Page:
Emily Brontë
“I’m happiest When Most Away”
“The Night Wind”
“The Prisoner. A Fragment”
“No Coward Soul is Mine”

Dante Gabriel Rossetti
“The Blessed Damozel”
“The Sonnet,” “Lovesight,” and “The One Hope” from The House of Life

Christina Rossetti
“After Death”
“A Triad”
“In an Artist’s Studio”
“Goblin Market”
“Winter: My Secret”
“Cardinal Newman”
“Sleeping at Last”

Elisabeth Barrett Browning
Aurora Leigh, selections (*)

William Morris
“The Defense of Guenevere”

Algernon Charles Swinburne
“I Will Go Back to the Great Sweet Mother”
“Hymn to Proserpine”

Gerard Manley Hopkins
“God’s Grandeur”
“The Windhover”
“Pied Beauty”
“Spring and Fall”
“Felix Randal”
“Carrion Comfort”
“Thou Art Indeed Just, Lord”
Wreck of the Deutschland


Harriet Martineau, Autobiography
George Eliot, “Margaret Fuller and Mary Wollstonecraft”
Thomas Carlyle, “Characteristics”(*); from Past and Present: “Democracy”(*) and “Captains of Industry”(*)
John Henry Cardinal Newman, The Idea of a University (*) and Apologia Pro Vita Sua (*)
John Stuart Mill, “What is Poetry?”, On Liberty (from Chap. 3)(*), The Subjection of Women (from Chap. 1)(*), Autobiography (from Chap. 5)(*)
John Ruskin, “The Storm-Cloud of the Nineteenth Century”
Eliza Lynn Linton, “The Girl of the Period”+
Francis Power Cobbe, “What Shall We Do with Our Old Maids” +
Matthew Arnold, from “The Function of Criticism at the Present Time” (*), Culture and Anarchy (from Chaps. 1, 2, 5) (*), from “The Study of Poetry” (*)
Walter Pater, from The Renaissance (*): Preface, “La Giocanda,” Conclusion
Charles Darwin, Selections from The Descent of Man and On the Origin of Species+

Revised 8/03

Reading List 5: American Literature to 1865

Faculty Committee:  Jeannine DeLombard, Mark Maslan, Christopher Newfield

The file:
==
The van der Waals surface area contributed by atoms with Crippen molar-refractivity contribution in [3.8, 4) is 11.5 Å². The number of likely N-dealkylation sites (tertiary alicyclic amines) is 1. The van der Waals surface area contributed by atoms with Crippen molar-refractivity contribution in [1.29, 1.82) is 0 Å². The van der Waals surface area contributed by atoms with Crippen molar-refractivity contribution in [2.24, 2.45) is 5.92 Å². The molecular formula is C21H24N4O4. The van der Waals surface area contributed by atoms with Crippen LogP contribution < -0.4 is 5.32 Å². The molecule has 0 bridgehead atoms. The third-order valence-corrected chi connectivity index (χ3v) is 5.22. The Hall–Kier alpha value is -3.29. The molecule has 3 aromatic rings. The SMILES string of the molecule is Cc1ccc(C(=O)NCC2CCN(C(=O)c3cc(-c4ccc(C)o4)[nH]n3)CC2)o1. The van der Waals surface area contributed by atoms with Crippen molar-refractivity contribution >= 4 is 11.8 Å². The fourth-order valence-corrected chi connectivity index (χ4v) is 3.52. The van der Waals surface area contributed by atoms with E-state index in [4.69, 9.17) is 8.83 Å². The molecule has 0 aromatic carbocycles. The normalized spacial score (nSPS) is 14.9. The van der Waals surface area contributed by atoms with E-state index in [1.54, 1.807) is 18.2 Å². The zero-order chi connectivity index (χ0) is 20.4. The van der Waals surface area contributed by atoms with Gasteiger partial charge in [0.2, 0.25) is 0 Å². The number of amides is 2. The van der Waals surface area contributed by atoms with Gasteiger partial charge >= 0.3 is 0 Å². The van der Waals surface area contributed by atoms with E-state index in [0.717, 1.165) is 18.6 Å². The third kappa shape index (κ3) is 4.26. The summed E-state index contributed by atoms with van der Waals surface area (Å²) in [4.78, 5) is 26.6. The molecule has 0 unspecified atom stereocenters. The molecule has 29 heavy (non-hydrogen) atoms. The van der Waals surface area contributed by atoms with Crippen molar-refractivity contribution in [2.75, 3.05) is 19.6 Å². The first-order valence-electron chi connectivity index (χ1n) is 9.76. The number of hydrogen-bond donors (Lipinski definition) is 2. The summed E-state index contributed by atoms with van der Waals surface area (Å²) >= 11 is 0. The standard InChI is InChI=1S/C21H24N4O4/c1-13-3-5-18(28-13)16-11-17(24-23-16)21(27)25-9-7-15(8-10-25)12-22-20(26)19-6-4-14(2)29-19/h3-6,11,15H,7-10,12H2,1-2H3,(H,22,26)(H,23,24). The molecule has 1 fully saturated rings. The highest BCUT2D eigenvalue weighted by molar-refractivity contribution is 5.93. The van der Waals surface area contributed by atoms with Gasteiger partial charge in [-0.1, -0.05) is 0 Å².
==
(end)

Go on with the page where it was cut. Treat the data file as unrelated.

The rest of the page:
It is assumed that students taking the first qualifying examination in American Literature to 1865 will be familiar not only with the following primary texts but also with the principal critical and interpretive issues concerning these texts and the period as a whole.  Students are thus encouraged to read widely in the relevant secondary literature.  Figures and selections marked with an asterisk (*) indicate that the relevant material can be found in The Norton Anthology of American Literature, 9th edition, Volumes A & B. 

Christopher Columbus*
Bartolome de las Casas*
Álvar Núñez Cabeza de Vaca* 

Colonial Period
John Smith*
Thomas Morton*
John Winthrop*
William Bradford*
Anne Bradstreet*
Michael Wigglesworth*
Edward Taylor*
Mary Rowlandson, Sovereignty and Goodness of God (1st or 2nd Bedford edition)
Cotton Mather*
William Byrd*
Jonathan Edwards, “Personal Narrative”*; “A Divine and Supernatural Light”*; “Sinners in the Hands of an Angry God”* 
Sarah Kemble Knight, Journal of Madam Knight (Early Americas Digital Archive)
Samson Occom, “A Short Narrative of My Life”*

Early Republic
Benjamin Franklin, The Autobiography
Hector St. John de Crèvecoeur, Letters from an American Farmer
John and Abigail Adams*
Thomas Paine*
Thomas Jefferson* 
The Federalist Papers* 
Olaudah Equiano, The Interesting Narrative of the Life of Olaudah Equiano, or Gustavus Vassa, the African.  Written by Himself  (Penguin edition, Vincent Carretta, ed., 2003)
Philip Freneau*
Phyllis Wheatley*
Royall Tyler, The Contrast*
Hannah Foster, The Coquette*
Charles Brockden Brown, Wieland

Antebellum Period through Civil War 
Washington Irving* 
James Fenimore Cooper, The Pioneers
Ralph Waldo Emerson*
Edgar Allan Poe*
William Apess, “An Indian’s Looking Glass for the White Man”* & A Son of the Forest
(University of Pittsburgh through Internet Archive)
Elias Boudinot* 
Margaret Fuller*
Nathaniel Hawthorne*
Harriet Beecher Stowe, Uncle Tom’s Cabin
Henry David Thoreau, Walden*
Frederick Douglass*
Walt Whitman*
Herman Melville, Moby-Dick
Harriet Jacobs, Incidents in the Life of a Slave Girl
Emily Dickinson*
Abraham Lincoln*
Rebecca Harding Davis, Life in the Iron Mills*


Reading List 6: American Literature From 1865

Faculty Committee: Stephanie Batiste, Yunte Huang, Mark Maslan, Christopher Newfield, Candace Waid

It is assumed that students taking the qualifying examination in American Literature from 1865 will be familiar not only with the following primary texts but also with the principle critical and interpretive issues concerning these texts and the period as a whole. Students are thus encouraged to read widely in the relevant secondary literature.